His closest release point comparison is Jair Jurrjens or Philip Humber, two sort of frustrating pitchers in the Majors that didn't age very well. Here is what his release point looks like in graph form:
I see three pitches, A fastball, a changeup, and a hard curve (the movement data suggests it is a curve, not a slider). Here is his spin and speed chart:
The first thing I noticed was that his velocity was much better than what I saw in Spring Training. I did mention the gun might have been slow on the TV that day (though Neimann and Bundy both proved to be velocity decliners and injured), or Gausman could have just been having a off day velocity wise (or didn't have the arm strength built up yet). It should be noted that I am using Brooks Baseball's scraped data (by just exporting the tabular data and then manipulating it to look like how I want), which because of the release point, adds some velocity as well (though I compare it to other Brooks' leaderboards). Also, remember that we saw that Toronto's Pitch F/X system has been very hot this year. Assuming that hasn't been corrected, I'll post the regular Brooks Baseball average velocities of his pitches sorted by my tags, along with an adjusted MPH of 2 MPH less. The adjusted MPH will be the velocities I will make the comparisons with.
Fastball: 97.26 MPH, 95.26 Adjusted MPH. Michael Pineda is the closest comparison.
Horizontal Movement: -6.23. Koji Uehara is the closest comparison and it is more than Pineda's.
Vertical Movement: 8.88. Santana and Jimenez are the closest comparisons and it is more than Pineda's.
Curve: 83.56 MPH, 81.56 AMPH. Johnny Cueto.
Horizontal Movement: 2.29. Jeff Suppan. Less than Cueto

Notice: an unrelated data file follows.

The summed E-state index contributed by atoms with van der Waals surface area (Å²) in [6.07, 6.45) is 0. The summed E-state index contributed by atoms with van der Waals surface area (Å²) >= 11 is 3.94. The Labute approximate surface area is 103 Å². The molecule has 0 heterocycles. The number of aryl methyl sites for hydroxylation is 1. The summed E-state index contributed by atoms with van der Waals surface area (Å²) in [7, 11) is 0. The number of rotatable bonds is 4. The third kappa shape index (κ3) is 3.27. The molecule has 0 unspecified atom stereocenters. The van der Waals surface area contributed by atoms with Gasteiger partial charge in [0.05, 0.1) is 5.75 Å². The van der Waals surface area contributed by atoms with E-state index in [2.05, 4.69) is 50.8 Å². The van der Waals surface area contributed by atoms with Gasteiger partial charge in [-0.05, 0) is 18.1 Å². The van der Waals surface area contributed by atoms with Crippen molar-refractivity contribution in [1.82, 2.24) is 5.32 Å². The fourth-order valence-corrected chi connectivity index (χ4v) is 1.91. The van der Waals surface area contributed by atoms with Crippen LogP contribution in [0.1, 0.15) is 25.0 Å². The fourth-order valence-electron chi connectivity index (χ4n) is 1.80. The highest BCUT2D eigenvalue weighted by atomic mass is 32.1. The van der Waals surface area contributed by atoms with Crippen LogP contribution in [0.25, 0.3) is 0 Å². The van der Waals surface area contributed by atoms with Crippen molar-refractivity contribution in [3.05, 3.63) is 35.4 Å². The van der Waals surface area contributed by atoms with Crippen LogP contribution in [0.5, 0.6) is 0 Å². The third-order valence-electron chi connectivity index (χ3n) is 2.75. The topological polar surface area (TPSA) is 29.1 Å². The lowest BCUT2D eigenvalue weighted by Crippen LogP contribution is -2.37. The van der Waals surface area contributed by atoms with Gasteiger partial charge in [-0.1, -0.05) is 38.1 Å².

Vertical Movement: -2.04. Jon Garland. Less than Cueto.
Change: 84.32 MPH, 82.32 AMPH. David Pauley.
Horizontal Movement: -5.2. Tommy Hunter. Less than Pauley
Vertical Movement: .2. Brandon Webb. Less than Pauley
So just stuff wise, you see why he was such a high draft pick and a big prospect, because of the fastball. The change and curve don't bring as good of comparisons as his fastball. Let's see where he located these pitches on average:
He works more arm side than most right-handers, at least being more extreme. Perhaps he wasn't finishing his delivery, or maybe it is on purpose, it is hard to tell in one start (unless you are a mechanics expert). The change and curve were both located well low in the zone on average (the curve being glove side rather than straight down the middle). The fastball was only mid plate high, so he worked low in the zone overall.
His last pitch was over 97 MPH (non adjusted), so it seems that he maintained his velocity well, and didn't just show off early and then dip off. I do wonder what the release point data means, and whether that means he won't be able to repeat his delivery long term (he repeated his arm slot well in the game, for what it is worth), but the fastball is very good, and he locates the other two pitchers (or at least he did in the game), so I don't think that the overly arm side pitching means a lot, and there are more reasons than not to believe that Gausman will be a good pitcher in the big leagues.